Dark Skin Means Having To Be Thick-Skinned

, , , , | Right | January 17, 2020

(It’s my very first day on the job at a big office supply store. I am trailing the team leader of my department around, watching him assist customers. It’s relevant to this story that he has very dark skin, but speaks with the standard accent of this city; it would be safe to bet he was born and raised here. A customer approaches and addresses me.)

Customer: “Excuse me. Could you please help me find [product]?”

Coworker: “Certainly, sir, I’ll help you with that! Please follow me.”

(The customer gives me a confused look.)

Me: “Oh, I’m sorry, first-day training, just learning the ropes! [Coworker] will be able to assist you.”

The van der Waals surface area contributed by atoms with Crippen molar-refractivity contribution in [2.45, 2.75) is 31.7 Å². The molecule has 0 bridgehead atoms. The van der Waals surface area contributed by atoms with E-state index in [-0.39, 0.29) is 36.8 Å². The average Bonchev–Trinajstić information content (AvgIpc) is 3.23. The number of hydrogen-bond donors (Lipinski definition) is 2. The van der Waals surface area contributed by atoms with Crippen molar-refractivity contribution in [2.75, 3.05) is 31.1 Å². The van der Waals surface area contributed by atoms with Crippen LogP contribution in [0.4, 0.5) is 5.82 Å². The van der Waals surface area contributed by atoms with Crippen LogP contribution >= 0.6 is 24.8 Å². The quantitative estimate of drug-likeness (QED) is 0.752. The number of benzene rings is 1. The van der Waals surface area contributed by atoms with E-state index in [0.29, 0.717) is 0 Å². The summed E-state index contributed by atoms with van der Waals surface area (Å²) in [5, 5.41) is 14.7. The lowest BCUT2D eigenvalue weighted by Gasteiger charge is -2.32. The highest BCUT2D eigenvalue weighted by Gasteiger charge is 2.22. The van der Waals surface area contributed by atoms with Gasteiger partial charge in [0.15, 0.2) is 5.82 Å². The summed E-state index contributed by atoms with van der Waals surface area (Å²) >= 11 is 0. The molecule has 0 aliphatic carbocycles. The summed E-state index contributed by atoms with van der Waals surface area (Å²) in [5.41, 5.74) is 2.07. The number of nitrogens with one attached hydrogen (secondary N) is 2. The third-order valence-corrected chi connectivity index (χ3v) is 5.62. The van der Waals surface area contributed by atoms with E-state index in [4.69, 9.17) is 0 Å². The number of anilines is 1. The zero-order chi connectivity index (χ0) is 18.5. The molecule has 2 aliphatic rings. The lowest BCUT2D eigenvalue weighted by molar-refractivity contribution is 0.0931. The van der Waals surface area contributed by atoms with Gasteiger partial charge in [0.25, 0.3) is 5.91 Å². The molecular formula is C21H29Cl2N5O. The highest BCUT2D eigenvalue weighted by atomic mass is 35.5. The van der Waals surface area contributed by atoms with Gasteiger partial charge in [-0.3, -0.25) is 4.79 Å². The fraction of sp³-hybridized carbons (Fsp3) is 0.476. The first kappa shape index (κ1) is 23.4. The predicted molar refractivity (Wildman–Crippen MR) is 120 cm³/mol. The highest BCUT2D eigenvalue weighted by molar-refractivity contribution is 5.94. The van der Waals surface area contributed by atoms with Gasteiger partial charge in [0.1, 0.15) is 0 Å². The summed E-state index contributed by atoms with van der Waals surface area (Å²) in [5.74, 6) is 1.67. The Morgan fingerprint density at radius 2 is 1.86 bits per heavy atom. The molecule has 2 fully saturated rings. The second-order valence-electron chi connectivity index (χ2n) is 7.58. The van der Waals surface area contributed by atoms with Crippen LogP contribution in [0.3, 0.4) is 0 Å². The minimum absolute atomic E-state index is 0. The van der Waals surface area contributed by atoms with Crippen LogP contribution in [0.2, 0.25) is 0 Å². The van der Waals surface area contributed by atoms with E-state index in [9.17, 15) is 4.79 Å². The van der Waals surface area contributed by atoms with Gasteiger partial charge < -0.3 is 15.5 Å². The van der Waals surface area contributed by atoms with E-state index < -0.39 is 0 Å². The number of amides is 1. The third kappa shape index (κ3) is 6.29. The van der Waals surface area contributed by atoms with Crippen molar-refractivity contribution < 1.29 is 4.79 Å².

(My coworker leads us to the product, and then spends a good few minutes answering questions about the product, helping the customer decide which is the right one to buy, and generally being an excellent help with exceptional product knowledge. The customer picks his product off the shelf, and then, as he is about to walk away, he turns to me.)

Customer: “I’m very impressed. He did a very good job for his first day; you must be an excellent trainer!” *turns to my coworker, and in a slow voice someone would use to address someone who can’t speak English* “Gooood jobbb! You did VE-RY WELL! Good luck at NEW JOB!”

(The customer walked away happily, leaving my coworker and I speechless and shaking our heads in disbelief, especially since he had just carried on an intelligent, lengthy conversation with the customer.)

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